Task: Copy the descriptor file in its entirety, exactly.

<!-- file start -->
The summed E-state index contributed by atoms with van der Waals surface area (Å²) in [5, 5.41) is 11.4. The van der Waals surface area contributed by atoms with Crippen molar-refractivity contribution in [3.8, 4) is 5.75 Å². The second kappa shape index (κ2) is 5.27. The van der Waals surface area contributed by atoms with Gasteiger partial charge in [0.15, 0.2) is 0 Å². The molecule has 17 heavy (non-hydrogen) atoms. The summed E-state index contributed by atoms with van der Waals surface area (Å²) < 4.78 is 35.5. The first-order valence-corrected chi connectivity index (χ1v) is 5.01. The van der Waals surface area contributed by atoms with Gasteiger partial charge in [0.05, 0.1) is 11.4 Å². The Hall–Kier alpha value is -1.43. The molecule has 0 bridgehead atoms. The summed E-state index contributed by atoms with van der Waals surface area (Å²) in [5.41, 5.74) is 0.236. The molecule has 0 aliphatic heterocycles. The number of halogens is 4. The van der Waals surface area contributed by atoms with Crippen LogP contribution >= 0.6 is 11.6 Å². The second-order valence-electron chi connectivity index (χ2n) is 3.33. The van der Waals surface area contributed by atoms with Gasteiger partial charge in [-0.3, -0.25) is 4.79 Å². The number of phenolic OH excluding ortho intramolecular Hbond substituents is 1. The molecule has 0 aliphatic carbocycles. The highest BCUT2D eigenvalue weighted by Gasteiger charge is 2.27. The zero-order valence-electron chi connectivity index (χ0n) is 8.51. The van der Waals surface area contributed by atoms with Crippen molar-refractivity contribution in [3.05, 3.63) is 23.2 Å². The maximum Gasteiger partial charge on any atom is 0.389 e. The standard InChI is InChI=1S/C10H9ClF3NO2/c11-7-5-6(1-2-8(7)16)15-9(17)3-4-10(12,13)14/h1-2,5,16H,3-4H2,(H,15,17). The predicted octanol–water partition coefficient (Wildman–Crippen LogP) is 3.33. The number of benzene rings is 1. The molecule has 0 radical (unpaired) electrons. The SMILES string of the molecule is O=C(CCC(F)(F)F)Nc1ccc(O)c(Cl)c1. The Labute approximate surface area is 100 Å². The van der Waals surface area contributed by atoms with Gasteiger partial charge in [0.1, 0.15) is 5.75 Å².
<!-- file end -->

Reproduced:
The summed E-state index contributed by atoms with van der Waals surface area (Å²) in [5, 5.41) is 11.4. The van der Waals surface area contributed by atoms with Crippen molar-refractivity contribution in [3.8, 4) is 5.75 Å². The second kappa shape index (κ2) is 5.27. The van der Waals surface area contributed by atoms with Gasteiger partial charge in [0.15, 0.2) is 0 Å². The molecule has 17 heavy (non-hydrogen) atoms. The summed E-state index contributed by atoms with van der Waals surface area (Å²) < 4.78 is 35.5. The first-order valence-corrected chi connectivity index (χ1v) is 5.01. The van der Waals surface area contributed by atoms with Gasteiger partial charge in [0.05, 0.1) is 11.4 Å². The Hall–Kier alpha value is -1.43. The molecule has 0 bridgehead atoms. The summed E-state index contributed by atoms with van der Waals surface area (Å²) in [5.41, 5.74) is 0.236. The molecule has 0 aliphatic heterocycles. The number of halogens is 4. The van der Waals surface area contributed by atoms with Crippen LogP contribution >= 0.6 is 11.6 Å². The second-order valence-electron chi connectivity index (χ2n) is 3.33. The van der Waals surface area contributed by atoms with Gasteiger partial charge in [-0.3, -0.25) is 4.79 Å². The number of phenolic OH excluding ortho intramolecular Hbond substituents is 1. The molecule has 0 aliphatic carbocycles. The highest BCUT2D eigenvalue weighted by Gasteiger charge is 2.27. The zero-order valence-electron chi connectivity index (χ0n) is 8.51. The van der Waals surface area contributed by atoms with Crippen molar-refractivity contribution in [3.05, 3.63) is 23.2 Å². The maximum Gasteiger partial charge on any atom is 0.389 e. The standard InChI is InChI=1S/C10H9ClF3NO2/c11-7-5-6(1-2-8(7)16)15-9(17)3-4-10(12,13)14/h1-2,5,16H,3-4H2,(H,15,17). The predicted octanol–water partition coefficient (Wildman–Crippen LogP) is 3.33. The number of benzene rings is 1. The molecule has 0 radical (unpaired) electrons. The SMILES string of the molecule is O=C(CCC(F)(F)F)Nc1ccc(O)c(Cl)c1. The Labute approximate surface area is 100 Å². The van der Waals surface area contributed by atoms with Gasteiger partial charge in [0.1, 0.15) is 5.75 Å².